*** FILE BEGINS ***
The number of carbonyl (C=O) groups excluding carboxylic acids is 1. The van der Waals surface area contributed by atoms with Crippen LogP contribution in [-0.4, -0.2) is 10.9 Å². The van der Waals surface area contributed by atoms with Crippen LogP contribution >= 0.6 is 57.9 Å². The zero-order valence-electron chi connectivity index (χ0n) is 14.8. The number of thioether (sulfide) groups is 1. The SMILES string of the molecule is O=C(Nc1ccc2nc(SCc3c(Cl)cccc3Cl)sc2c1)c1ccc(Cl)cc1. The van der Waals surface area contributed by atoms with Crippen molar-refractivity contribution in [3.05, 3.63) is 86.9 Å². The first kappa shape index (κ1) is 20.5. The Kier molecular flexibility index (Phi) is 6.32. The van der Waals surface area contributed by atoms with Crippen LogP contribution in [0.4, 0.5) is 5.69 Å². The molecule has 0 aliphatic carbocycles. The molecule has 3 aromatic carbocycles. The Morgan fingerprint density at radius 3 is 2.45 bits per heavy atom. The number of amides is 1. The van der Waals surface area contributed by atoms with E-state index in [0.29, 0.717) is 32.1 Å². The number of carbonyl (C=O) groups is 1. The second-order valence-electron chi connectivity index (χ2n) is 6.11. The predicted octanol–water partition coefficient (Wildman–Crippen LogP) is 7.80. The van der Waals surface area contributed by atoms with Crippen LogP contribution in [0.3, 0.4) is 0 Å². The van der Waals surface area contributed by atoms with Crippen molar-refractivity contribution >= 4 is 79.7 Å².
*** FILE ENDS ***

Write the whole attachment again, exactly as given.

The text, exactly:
The number of carbonyl (C=O) groups excluding carboxylic acids is 1. The van der Waals surface area contributed by atoms with Crippen LogP contribution in [-0.4, -0.2) is 10.9 Å². The van der Waals surface area contributed by atoms with Crippen LogP contribution >= 0.6 is 57.9 Å². The zero-order valence-electron chi connectivity index (χ0n) is 14.8. The number of thioether (sulfide) groups is 1. The SMILES string of the molecule is O=C(Nc1ccc2nc(SCc3c(Cl)cccc3Cl)sc2c1)c1ccc(Cl)cc1. The van der Waals surface area contributed by atoms with Crippen molar-refractivity contribution in [3.05, 3.63) is 86.9 Å². The first kappa shape index (κ1) is 20.5. The Kier molecular flexibility index (Phi) is 6.32. The van der Waals surface area contributed by atoms with Crippen LogP contribution in [0.4, 0.5) is 5.69 Å². The molecule has 0 aliphatic carbocycles. The molecule has 3 aromatic carbocycles. The Morgan fingerprint density at radius 3 is 2.45 bits per heavy atom. The number of amides is 1. The van der Waals surface area contributed by atoms with E-state index in [0.29, 0.717) is 32.1 Å². The number of carbonyl (C=O) groups is 1. The second-order valence-electron chi connectivity index (χ2n) is 6.11. The predicted octanol–water partition coefficient (Wildman–Crippen LogP) is 7.80. The van der Waals surface area contributed by atoms with Crippen LogP contribution in [0.3, 0.4) is 0 Å². The van der Waals surface area contributed by atoms with Crippen molar-refractivity contribution >= 4 is 79.7 Å².